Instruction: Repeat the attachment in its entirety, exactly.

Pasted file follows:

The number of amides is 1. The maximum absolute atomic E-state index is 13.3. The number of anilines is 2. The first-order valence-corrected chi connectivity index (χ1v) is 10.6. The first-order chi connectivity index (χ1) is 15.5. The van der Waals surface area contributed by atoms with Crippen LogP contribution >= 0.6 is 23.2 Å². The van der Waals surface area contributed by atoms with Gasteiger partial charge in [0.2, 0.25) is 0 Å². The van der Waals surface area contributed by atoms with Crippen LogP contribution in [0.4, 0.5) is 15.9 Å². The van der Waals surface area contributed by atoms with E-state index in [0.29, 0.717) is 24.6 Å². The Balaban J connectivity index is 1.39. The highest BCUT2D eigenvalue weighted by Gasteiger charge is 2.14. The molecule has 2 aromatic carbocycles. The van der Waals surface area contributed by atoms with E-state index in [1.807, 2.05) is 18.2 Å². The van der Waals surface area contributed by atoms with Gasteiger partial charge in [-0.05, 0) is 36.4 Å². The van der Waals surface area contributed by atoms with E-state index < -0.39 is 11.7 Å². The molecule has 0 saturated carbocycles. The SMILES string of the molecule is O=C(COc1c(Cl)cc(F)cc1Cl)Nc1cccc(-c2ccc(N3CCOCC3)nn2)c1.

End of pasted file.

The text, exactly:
The number of amides is 1. The maximum absolute atomic E-state index is 13.3. The number of anilines is 2. The first-order valence-corrected chi connectivity index (χ1v) is 10.6. The first-order chi connectivity index (χ1) is 15.5. The van der Waals surface area contributed by atoms with Crippen LogP contribution >= 0.6 is 23.2 Å². The van der Waals surface area contributed by atoms with Gasteiger partial charge in [0.2, 0.25) is 0 Å². The van der Waals surface area contributed by atoms with Crippen LogP contribution in [0.4, 0.5) is 15.9 Å². The van der Waals surface area contributed by atoms with E-state index in [0.29, 0.717) is 24.6 Å². The Balaban J connectivity index is 1.39. The highest BCUT2D eigenvalue weighted by Gasteiger charge is 2.14. The molecule has 2 aromatic carbocycles. The van der Waals surface area contributed by atoms with E-state index in [1.807, 2.05) is 18.2 Å². The van der Waals surface area contributed by atoms with Gasteiger partial charge in [-0.05, 0) is 36.4 Å². The van der Waals surface area contributed by atoms with E-state index < -0.39 is 11.7 Å². The molecule has 0 saturated carbocycles. The SMILES string of the molecule is O=C(COc1c(Cl)cc(F)cc1Cl)Nc1cccc(-c2ccc(N3CCOCC3)nn2)c1.